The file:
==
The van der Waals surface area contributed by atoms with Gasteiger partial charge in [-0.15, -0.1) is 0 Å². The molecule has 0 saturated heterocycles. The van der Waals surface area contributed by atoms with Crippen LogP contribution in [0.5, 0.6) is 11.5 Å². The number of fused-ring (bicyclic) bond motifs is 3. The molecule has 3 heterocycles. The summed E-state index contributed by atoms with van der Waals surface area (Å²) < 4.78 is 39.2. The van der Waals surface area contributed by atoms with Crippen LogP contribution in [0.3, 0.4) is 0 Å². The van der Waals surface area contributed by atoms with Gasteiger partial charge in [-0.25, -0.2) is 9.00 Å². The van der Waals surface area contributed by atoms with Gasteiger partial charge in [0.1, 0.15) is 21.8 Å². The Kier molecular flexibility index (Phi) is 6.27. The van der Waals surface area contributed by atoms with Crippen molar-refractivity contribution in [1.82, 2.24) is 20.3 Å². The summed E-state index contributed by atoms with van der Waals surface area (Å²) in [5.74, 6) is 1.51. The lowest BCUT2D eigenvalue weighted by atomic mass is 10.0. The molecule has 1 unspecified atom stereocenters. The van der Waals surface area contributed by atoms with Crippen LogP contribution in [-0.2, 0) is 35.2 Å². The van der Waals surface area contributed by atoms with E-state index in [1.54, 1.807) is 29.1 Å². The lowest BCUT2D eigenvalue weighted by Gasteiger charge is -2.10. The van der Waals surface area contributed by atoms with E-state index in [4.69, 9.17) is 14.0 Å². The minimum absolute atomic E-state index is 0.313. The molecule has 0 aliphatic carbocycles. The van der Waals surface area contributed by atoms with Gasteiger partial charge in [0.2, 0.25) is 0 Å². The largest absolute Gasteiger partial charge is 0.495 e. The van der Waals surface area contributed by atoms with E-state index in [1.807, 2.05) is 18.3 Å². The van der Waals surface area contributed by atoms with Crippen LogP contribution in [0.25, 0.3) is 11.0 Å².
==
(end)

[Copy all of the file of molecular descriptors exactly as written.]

The van der Waals surface area contributed by atoms with Gasteiger partial charge in [-0.15, -0.1) is 0 Å². The molecule has 0 saturated heterocycles. The van der Waals surface area contributed by atoms with Crippen LogP contribution in [0.5, 0.6) is 11.5 Å². The number of fused-ring (bicyclic) bond motifs is 3. The molecule has 3 heterocycles. The summed E-state index contributed by atoms with van der Waals surface area (Å²) < 4.78 is 39.2. The van der Waals surface area contributed by atoms with Crippen LogP contribution in [0.3, 0.4) is 0 Å². The van der Waals surface area contributed by atoms with Gasteiger partial charge in [-0.25, -0.2) is 9.00 Å². The van der Waals surface area contributed by atoms with Gasteiger partial charge in [0.1, 0.15) is 21.8 Å². The Kier molecular flexibility index (Phi) is 6.27. The van der Waals surface area contributed by atoms with Crippen molar-refractivity contribution in [1.82, 2.24) is 20.3 Å². The summed E-state index contributed by atoms with van der Waals surface area (Å²) in [5.74, 6) is 1.51. The lowest BCUT2D eigenvalue weighted by atomic mass is 10.0. The molecule has 1 unspecified atom stereocenters. The van der Waals surface area contributed by atoms with Crippen LogP contribution in [-0.2, 0) is 35.2 Å². The van der Waals surface area contributed by atoms with E-state index in [1.54, 1.807) is 29.1 Å². The lowest BCUT2D eigenvalue weighted by Gasteiger charge is -2.10. The van der Waals surface area contributed by atoms with E-state index in [4.69, 9.17) is 14.0 Å². The minimum absolute atomic E-state index is 0.313. The molecule has 0 aliphatic carbocycles. The van der Waals surface area contributed by atoms with Gasteiger partial charge in [0.2, 0.25) is 0 Å². The largest absolute Gasteiger partial charge is 0.495 e. The van der Waals surface area contributed by atoms with E-state index in [1.807, 2.05) is 18.3 Å². The van der Waals surface area contributed by atoms with Crippen LogP contribution in [0.25, 0.3) is 11.0 Å².